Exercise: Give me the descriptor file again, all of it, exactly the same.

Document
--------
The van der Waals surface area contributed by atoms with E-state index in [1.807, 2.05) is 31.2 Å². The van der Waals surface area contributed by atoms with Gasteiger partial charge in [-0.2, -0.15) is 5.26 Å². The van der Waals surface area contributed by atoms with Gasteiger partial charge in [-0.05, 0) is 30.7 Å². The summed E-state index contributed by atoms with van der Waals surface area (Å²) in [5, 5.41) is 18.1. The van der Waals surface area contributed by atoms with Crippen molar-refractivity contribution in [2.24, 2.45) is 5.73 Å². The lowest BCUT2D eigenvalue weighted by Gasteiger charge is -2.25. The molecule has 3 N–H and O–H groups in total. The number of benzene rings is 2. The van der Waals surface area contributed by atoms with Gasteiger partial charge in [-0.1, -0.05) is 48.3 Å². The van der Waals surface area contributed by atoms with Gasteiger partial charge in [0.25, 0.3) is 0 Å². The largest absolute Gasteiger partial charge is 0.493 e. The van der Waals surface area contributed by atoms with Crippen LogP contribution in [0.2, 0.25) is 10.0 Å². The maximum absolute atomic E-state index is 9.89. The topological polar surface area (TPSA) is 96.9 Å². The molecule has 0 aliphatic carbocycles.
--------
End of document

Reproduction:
The van der Waals surface area contributed by atoms with E-state index in [1.807, 2.05) is 31.2 Å². The van der Waals surface area contributed by atoms with Gasteiger partial charge in [-0.2, -0.15) is 5.26 Å². The van der Waals surface area contributed by atoms with Gasteiger partial charge in [-0.05, 0) is 30.7 Å². The summed E-state index contributed by atoms with van der Waals surface area (Å²) in [5, 5.41) is 18.1. The van der Waals surface area contributed by atoms with Crippen molar-refractivity contribution in [2.24, 2.45) is 5.73 Å². The lowest BCUT2D eigenvalue weighted by Gasteiger charge is -2.25. The molecule has 3 N–H and O–H groups in total. The number of benzene rings is 2. The van der Waals surface area contributed by atoms with Gasteiger partial charge in [-0.1, -0.05) is 48.3 Å². The van der Waals surface area contributed by atoms with Gasteiger partial charge in [0.25, 0.3) is 0 Å². The largest absolute Gasteiger partial charge is 0.493 e. The van der Waals surface area contributed by atoms with Crippen LogP contribution in [0.2, 0.25) is 10.0 Å². The maximum absolute atomic E-state index is 9.89. The topological polar surface area (TPSA) is 96.9 Å². The molecule has 0 aliphatic carbocycles.